The risk of having a heart attack is 17 times higher in the seven days after a serious respiratory infection, Australian research has found.
Previous research has suggested a bout of the flu, pneumonia or bronchitis can trigger a heart attack but a study published in in the Internal Medicine Journal has confirmed the association.
“The data showed that the increased risk of a heart attack isn’t necessarily just at the beginning of respiratory symptoms, it peaks in the first seven days and gradually reduces but remains elevated for one month,” said senior author professor Geoffrey Tofler, a cardiologist from University of Sydney, Royal North Shore Hospital and Heart Research Australia.
Milder upper respiratory tract infections, such as strep throat and sinusitis, were also linked to a “13-fold” increase of heart attack.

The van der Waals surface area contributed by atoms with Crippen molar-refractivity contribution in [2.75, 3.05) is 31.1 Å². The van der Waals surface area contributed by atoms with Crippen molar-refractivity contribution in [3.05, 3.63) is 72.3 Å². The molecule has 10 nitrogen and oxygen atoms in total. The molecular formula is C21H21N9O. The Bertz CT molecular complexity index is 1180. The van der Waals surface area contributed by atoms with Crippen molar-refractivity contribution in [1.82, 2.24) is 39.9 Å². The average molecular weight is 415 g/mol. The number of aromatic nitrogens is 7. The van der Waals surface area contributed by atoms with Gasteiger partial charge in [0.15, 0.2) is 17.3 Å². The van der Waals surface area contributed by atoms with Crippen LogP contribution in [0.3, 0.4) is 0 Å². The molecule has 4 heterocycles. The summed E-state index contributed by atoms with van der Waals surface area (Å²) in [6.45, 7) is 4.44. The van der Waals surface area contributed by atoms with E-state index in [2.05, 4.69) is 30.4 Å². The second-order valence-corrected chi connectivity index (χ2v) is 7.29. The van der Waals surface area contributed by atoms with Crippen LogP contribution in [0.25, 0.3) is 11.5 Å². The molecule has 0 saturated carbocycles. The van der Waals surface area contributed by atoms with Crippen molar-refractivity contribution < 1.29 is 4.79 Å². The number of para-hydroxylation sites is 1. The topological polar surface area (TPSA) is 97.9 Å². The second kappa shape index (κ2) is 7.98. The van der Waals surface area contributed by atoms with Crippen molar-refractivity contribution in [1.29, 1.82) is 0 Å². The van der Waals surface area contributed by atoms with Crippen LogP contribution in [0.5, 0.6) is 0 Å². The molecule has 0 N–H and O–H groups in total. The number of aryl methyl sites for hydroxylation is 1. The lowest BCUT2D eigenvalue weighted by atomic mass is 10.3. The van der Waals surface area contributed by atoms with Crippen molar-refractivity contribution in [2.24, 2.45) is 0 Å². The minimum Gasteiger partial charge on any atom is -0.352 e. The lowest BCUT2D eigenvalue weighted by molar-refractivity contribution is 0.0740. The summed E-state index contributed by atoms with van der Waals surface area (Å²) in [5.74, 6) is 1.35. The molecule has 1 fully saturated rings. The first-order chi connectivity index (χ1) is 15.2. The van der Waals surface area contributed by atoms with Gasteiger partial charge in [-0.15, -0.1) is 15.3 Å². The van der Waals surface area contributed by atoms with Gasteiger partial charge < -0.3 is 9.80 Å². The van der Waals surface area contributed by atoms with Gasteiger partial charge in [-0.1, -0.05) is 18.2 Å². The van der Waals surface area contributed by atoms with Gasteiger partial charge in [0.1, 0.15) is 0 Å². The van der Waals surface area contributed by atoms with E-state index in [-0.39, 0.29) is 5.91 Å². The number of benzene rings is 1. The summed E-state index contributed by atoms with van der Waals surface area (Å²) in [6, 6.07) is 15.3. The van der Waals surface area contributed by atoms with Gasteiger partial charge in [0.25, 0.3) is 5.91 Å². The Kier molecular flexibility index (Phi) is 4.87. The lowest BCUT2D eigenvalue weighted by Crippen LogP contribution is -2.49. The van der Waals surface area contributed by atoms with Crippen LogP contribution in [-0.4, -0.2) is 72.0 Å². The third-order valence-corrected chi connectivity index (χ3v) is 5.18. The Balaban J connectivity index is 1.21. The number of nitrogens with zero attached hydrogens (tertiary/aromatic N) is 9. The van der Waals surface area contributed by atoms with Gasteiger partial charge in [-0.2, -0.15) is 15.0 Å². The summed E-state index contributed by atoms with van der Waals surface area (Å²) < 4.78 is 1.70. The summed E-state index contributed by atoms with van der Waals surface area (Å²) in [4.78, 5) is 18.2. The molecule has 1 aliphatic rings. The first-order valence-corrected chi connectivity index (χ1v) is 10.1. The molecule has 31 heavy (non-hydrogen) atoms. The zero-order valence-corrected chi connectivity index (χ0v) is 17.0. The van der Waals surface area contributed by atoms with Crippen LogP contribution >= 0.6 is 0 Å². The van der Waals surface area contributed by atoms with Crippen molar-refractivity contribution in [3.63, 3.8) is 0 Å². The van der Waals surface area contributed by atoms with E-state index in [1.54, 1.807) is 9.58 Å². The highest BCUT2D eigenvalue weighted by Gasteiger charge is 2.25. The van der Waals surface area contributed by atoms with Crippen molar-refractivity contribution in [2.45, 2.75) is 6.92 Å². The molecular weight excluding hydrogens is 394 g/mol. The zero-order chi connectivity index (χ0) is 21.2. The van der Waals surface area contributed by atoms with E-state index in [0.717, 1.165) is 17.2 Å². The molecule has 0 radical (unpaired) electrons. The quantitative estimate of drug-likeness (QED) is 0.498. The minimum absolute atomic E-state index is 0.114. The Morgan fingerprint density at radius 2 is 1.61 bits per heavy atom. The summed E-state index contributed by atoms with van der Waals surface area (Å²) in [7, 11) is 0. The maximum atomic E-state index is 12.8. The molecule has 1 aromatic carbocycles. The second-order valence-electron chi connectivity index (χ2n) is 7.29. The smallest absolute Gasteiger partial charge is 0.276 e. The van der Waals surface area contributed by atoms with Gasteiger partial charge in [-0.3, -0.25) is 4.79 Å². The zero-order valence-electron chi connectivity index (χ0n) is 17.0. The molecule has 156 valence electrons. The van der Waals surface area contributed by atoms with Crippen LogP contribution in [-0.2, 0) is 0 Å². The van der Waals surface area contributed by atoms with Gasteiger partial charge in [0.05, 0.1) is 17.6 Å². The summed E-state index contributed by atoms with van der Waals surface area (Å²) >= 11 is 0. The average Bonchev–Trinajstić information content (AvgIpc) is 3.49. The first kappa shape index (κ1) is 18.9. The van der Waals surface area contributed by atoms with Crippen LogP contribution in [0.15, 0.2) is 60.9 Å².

Researchers at the University of Sydney investigated more than 550 heart attack patients. Seventeen per cent of patients reported symptoms of respiratory infection within seven days of the heart attack, and 21 per cent within 31 days. Symptoms included sore throat, cough, fever and sinus pain.
Possible reasons for why respiratory infection may trigger a heart attack include an increased tendency towards blood clotting, inflammation and toxins damaging blood vessels, and changes in blood flow.
With winter just weeks away, it’s important the community take preventative steps to reduce a potentially life-threatening coronary event, warns Tofler.
“Our message to people is while the absolute risk that any one episode will trigger a heart attack is low, they need to be aware that a respiratory infection could lead to a coronary event,” Tofler offered. “So consider preventative strategies where possible, and don’t ignore symptoms that could indicate a heart attack.
“The next step is to identify treatment strategies to decrease this risk of heart attack, particularly in individuals who may have increased susceptibility.”